If there is one thing that will dramatically improve your game overnight - it is taking the time to train yourself to WALK AROUND THE TABLE. Don't stand in one spot - keep moving-looking-and evaluating!

You cannot expect to run high numbers if you do not increase your perspective and see things from 360 degrees. Walking the table will uncover the good, the bad, and the ugly that is hidden within your layout. You can only take advantage of the opportunities that you find - so it is best to be a "Predatorial Opportunity Hunter" as opposed to being being a "Clueless Stationary Statue".

So move! It's the best thing you can do for yourself and for your game. As you walk the table, you can evaluate the layout from every single angle - 360 degrees. You see things from behind the problems areas - from in front and from behind each pocket and from behind and in front of each rail. 360 degree perspective is 360 times more powerful than 1 degree perspective.

Also keep these 3 thoughts in mind:

1) Players that walk around the table are able to see things that stationary players will never see.

2) Players that walk around the table are able to learn the things that stationary players will never learn.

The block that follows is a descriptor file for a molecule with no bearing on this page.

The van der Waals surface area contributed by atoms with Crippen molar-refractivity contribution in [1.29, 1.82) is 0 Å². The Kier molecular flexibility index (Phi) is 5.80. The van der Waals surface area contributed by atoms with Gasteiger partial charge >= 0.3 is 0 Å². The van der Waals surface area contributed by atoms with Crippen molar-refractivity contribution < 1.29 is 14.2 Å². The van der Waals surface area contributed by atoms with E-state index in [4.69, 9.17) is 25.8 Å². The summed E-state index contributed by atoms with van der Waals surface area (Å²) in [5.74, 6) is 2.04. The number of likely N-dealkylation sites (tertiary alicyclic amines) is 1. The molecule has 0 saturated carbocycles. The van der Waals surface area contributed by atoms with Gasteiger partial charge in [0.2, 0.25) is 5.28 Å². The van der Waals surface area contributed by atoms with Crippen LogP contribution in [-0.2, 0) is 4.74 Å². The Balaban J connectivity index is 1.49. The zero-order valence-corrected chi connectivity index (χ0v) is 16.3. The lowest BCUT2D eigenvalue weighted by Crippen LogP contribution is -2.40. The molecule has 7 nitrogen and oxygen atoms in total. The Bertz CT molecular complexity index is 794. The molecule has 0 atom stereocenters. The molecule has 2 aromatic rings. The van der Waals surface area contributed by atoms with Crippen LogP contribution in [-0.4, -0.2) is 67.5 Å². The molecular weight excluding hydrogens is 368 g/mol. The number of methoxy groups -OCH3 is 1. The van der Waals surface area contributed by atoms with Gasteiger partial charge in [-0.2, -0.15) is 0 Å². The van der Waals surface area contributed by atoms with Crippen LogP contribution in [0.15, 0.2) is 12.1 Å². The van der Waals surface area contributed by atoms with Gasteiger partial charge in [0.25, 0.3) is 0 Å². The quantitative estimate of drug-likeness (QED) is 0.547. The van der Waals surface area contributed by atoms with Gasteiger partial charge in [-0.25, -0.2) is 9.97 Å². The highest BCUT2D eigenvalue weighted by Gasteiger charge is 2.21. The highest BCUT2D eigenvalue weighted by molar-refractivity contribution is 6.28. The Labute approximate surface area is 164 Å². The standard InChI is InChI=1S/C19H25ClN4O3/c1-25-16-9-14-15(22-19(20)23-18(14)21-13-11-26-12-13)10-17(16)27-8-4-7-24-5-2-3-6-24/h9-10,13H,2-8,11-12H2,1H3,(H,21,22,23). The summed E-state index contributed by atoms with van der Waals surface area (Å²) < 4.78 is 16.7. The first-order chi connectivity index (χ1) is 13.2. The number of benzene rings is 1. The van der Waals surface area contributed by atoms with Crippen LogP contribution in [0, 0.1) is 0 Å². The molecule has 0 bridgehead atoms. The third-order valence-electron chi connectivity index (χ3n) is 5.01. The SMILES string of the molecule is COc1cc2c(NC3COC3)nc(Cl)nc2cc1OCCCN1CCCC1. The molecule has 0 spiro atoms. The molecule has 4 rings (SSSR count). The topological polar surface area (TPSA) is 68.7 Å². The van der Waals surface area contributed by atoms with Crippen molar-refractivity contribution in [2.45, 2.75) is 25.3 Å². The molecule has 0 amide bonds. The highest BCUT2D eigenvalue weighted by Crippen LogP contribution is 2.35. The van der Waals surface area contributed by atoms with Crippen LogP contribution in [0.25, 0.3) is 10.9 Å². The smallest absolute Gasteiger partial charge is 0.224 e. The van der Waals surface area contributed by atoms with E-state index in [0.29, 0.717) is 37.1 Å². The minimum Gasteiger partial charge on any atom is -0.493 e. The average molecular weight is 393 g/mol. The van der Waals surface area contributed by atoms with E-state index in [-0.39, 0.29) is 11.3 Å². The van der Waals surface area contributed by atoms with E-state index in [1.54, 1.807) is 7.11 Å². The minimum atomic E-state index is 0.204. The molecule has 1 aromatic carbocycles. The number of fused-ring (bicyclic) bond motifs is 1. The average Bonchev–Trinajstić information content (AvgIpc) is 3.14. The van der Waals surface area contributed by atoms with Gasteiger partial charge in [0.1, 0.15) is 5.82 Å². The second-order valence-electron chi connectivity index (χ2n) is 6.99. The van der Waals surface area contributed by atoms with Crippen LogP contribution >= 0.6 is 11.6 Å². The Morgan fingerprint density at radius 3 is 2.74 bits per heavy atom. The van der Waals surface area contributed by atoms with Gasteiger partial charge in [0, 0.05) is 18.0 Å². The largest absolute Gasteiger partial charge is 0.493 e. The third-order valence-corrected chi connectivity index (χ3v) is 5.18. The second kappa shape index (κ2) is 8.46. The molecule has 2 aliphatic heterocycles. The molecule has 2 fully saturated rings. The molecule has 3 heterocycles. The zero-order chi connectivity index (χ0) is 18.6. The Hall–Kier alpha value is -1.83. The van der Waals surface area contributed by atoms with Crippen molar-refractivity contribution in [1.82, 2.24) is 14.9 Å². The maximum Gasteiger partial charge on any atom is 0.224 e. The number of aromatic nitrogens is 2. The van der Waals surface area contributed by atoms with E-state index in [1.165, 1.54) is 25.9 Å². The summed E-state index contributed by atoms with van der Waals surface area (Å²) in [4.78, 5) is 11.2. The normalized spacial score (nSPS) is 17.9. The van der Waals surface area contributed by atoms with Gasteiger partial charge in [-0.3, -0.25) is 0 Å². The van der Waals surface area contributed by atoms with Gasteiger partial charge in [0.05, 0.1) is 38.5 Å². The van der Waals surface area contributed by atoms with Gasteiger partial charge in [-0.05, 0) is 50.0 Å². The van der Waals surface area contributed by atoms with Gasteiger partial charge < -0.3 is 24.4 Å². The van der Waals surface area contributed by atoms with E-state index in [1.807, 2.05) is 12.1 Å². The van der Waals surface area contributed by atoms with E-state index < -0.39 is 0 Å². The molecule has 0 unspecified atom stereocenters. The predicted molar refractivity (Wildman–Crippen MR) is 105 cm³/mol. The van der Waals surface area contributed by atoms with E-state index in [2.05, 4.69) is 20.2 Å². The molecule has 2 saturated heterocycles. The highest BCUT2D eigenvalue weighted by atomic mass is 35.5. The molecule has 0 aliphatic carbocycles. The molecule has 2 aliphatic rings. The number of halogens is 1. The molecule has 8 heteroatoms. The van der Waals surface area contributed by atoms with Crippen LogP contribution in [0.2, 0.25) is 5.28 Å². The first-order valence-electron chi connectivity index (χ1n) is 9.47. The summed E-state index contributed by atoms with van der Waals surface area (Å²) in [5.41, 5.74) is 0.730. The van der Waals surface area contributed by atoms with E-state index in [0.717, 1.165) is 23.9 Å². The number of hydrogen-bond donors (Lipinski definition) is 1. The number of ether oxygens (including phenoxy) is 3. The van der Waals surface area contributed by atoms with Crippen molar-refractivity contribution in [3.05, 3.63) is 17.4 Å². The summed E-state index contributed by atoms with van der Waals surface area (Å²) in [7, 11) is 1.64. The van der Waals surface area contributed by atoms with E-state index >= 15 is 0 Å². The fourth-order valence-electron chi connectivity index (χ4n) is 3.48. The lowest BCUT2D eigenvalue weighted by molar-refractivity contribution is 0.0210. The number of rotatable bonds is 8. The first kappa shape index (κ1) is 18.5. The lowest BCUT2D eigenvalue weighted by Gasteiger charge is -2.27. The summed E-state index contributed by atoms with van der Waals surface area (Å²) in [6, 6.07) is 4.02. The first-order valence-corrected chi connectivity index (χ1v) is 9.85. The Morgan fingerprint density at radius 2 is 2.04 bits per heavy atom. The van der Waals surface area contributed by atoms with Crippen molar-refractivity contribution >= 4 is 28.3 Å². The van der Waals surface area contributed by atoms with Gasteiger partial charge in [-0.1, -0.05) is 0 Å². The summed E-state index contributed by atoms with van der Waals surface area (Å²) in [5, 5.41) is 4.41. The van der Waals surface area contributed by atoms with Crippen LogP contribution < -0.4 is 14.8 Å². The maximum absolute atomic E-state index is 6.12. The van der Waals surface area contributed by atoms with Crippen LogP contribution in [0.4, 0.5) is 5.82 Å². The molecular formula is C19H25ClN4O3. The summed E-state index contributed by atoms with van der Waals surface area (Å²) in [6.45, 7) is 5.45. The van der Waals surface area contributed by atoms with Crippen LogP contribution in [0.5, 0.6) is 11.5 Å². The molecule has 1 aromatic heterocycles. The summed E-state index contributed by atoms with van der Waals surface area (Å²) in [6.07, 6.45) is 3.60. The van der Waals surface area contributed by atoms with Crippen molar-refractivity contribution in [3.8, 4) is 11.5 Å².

3) Players that walk around the table are able to run the high numbers that stationary players will never come close to.

Follow these simple rules, and you will avoid being one of those 14.1 statues.

~ Blackjack's Random Thoughts, 02-10-2007.

Evaluation Mode

:)

I quoted this purely because it deserves to be said again. Great post!
 

stevekur1

The "COMMISH"
Silver Member
DO NOT be a 14.1 statue.

We've all seen the 14.1 statues - the players that stand in one spot looking and mulling over their dilemma ... they just stand there frozen in time ... and instead of increasing their knowledge and perspective of their layout - they rely upon their limited, 1 degree perspective to guide them through their problem. That is not a smart way to live your life - and it is definitely not a smart way to play 14.1.

If there is one thing that will dramatically improve your game overnight - it is taking the time to train yourself to WALK AROUND THE TABLE. Don't stand in one spot - keep moving-looking-and evaluating!

You cannot expect to run high numbers if you do not increase your perspective and see things from 360 degrees. Walking the table will uncover the good, the bad, and the ugly that is hidden within your layout. You can only take advantage of the opportunities that you find - so it is best to be a "Predatorial Opportunity Hunter" as opposed to being being a "Clueless Stationary Statue".

So move! It's the best thing you can do for yourself and for your game. As you walk the table, you can evaluate the layout from every single angle - 360 degrees. You see things from behind the problems areas - from in front and from behind each pocket and from behind and in front of each rail. 360 degree perspective is 360 times more powerful than 1 degree perspective.